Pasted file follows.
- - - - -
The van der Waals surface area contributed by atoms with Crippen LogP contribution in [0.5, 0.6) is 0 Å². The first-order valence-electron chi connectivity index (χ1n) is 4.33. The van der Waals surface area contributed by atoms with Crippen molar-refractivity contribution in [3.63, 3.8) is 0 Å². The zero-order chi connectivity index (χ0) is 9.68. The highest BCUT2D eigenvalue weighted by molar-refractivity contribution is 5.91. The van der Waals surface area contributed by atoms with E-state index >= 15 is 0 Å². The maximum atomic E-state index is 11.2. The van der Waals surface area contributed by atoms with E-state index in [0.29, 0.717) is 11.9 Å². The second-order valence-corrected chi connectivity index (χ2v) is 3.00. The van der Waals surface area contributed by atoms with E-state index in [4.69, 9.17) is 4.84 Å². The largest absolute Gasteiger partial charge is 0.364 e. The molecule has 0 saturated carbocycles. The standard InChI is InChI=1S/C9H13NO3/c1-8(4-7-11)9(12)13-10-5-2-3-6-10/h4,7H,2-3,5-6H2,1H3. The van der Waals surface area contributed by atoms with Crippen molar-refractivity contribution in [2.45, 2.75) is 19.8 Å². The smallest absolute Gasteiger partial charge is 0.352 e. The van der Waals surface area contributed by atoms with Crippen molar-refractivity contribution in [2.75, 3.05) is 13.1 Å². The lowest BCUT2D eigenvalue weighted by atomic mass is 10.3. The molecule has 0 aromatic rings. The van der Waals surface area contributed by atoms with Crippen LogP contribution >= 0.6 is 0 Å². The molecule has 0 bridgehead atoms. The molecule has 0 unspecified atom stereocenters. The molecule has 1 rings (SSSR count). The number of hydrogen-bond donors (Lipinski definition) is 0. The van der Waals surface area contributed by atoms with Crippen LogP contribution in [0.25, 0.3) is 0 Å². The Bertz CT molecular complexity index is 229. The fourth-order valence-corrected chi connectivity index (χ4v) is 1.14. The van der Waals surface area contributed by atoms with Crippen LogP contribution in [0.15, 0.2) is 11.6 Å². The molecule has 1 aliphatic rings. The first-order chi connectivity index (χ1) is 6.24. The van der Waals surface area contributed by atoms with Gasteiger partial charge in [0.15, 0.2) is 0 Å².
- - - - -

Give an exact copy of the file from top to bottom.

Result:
The van der Waals surface area contributed by atoms with Crippen LogP contribution in [0.5, 0.6) is 0 Å². The first-order valence-electron chi connectivity index (χ1n) is 4.33. The van der Waals surface area contributed by atoms with Crippen molar-refractivity contribution in [3.63, 3.8) is 0 Å². The zero-order chi connectivity index (χ0) is 9.68. The highest BCUT2D eigenvalue weighted by molar-refractivity contribution is 5.91. The van der Waals surface area contributed by atoms with E-state index >= 15 is 0 Å². The maximum atomic E-state index is 11.2. The van der Waals surface area contributed by atoms with E-state index in [0.29, 0.717) is 11.9 Å². The second-order valence-corrected chi connectivity index (χ2v) is 3.00. The van der Waals surface area contributed by atoms with E-state index in [4.69, 9.17) is 4.84 Å². The largest absolute Gasteiger partial charge is 0.364 e. The molecule has 0 saturated carbocycles. The standard InChI is InChI=1S/C9H13NO3/c1-8(4-7-11)9(12)13-10-5-2-3-6-10/h4,7H,2-3,5-6H2,1H3. The van der Waals surface area contributed by atoms with Crippen molar-refractivity contribution in [2.45, 2.75) is 19.8 Å². The smallest absolute Gasteiger partial charge is 0.352 e. The van der Waals surface area contributed by atoms with Crippen molar-refractivity contribution in [2.75, 3.05) is 13.1 Å². The lowest BCUT2D eigenvalue weighted by atomic mass is 10.3. The molecule has 0 aromatic rings. The van der Waals surface area contributed by atoms with Crippen LogP contribution >= 0.6 is 0 Å². The molecule has 0 bridgehead atoms. The molecule has 0 unspecified atom stereocenters. The molecule has 1 rings (SSSR count). The number of hydrogen-bond donors (Lipinski definition) is 0. The van der Waals surface area contributed by atoms with Crippen LogP contribution in [0.25, 0.3) is 0 Å². The Bertz CT molecular complexity index is 229. The fourth-order valence-corrected chi connectivity index (χ4v) is 1.14. The van der Waals surface area contributed by atoms with Crippen LogP contribution in [0.15, 0.2) is 11.6 Å². The molecule has 1 aliphatic rings. The first-order chi connectivity index (χ1) is 6.24. The van der Waals surface area contributed by atoms with Gasteiger partial charge in [0.15, 0.2) is 0 Å².